IN our quest to advance and make improvements, there is a particular mistake to be avoided. The mistake is assuming that we alone have the vision or answers, and even dismissing the opinions and contributions of others as insubstantial. This warning is particularly relevant, given the recent change in the ruling party in Saint Lucia, where the UWP scored a massive election victory. The natural, understandable, yet predictable temptation would be to gut everything that came before, and redo it in the new colour or style.
The challenge remains how we best avoid misguided attempts to “reinvent the wheel” and face the gravity of our shared problems with courage, resolve, and humility.
Even the scientific genius, Sir Isaac Newton, the philosopher who formulated the laws of motion and the theory of universal gravitation, modestly described his own achievements as a result of “…standing on the shoulders of giants.” Maybe we should be prepared to mirror his approach in dealing with our shared problems. You may easily detect when the required leadership and integrated thinking are in place if things are working well. The combined efforts of the entire operation of government would be noticeably better, humming like a well-oiled machine. Even better, an integrated approach to development would avoid the lopsided problem where a lone ministry or agency appears to outshine the others. After all, a rising tide lifts all boats!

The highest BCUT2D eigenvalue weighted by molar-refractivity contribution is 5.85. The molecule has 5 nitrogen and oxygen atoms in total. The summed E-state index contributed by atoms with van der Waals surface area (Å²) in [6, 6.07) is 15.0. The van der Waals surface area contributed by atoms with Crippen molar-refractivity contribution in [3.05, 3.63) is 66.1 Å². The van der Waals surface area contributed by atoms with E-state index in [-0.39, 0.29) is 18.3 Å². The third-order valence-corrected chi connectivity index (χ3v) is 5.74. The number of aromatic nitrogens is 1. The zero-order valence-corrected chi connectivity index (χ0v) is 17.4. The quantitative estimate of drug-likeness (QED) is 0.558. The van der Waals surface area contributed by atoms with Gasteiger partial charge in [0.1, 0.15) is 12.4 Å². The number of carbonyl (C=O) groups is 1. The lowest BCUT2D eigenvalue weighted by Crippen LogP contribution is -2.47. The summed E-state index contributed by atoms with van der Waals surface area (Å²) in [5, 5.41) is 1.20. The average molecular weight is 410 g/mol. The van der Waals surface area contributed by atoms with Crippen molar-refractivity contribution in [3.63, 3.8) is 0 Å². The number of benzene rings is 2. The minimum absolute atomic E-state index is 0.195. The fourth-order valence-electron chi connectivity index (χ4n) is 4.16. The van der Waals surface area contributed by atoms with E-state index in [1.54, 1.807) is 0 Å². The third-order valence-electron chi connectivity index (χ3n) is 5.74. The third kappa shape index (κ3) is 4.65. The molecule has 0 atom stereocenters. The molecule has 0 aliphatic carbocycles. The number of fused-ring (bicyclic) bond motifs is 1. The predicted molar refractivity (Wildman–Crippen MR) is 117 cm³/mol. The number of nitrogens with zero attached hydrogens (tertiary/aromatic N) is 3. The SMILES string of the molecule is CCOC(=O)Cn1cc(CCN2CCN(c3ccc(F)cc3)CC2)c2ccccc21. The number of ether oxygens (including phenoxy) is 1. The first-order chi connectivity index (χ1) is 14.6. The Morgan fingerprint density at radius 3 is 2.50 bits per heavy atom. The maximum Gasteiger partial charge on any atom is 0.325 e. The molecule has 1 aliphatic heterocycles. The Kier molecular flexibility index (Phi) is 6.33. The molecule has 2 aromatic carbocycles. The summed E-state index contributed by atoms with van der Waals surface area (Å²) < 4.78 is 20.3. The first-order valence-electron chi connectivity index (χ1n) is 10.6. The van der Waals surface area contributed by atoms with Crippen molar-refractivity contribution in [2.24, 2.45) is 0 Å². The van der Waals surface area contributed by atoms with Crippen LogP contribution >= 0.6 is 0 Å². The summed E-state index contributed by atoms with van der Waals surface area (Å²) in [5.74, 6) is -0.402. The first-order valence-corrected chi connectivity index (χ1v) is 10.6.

Computer system designers usually approach a problem by considering a solution which builds on the existing platform of the people, the products, and the business environment, including the limitations. To this end, I contribute some suggestions that would help transform our society:
1) Reduce expenditure by investing in quality Open Source software;
2) Deploy an eCitizen App to report problems, leaks, potholes, etc;
3) Establish school coding clubs to teach kids to code;
4) Rollout inter-school broadband, eTextbooks, and whiteboards,
5) Establish incubation centres for ICT development.
These suggestions build on existing efforts, and the gains could help fund other activities such as online government services. In our local context, Newton’s giant represents an interwoven plan, a national development plan, that supersedes petty divisions and intersects the various sectors of our environment, society and economy. It involves the strategic thinking to see the big picture and get the most value from our efforts.
To share your views, contact the author at: www.datashore.net or via The VOICE.
About the Author
Dr. Lyndell St. Ville is an ICT Consultant based in Saint Lucia. His expertise includes systems analysis, policy review, and capacity building.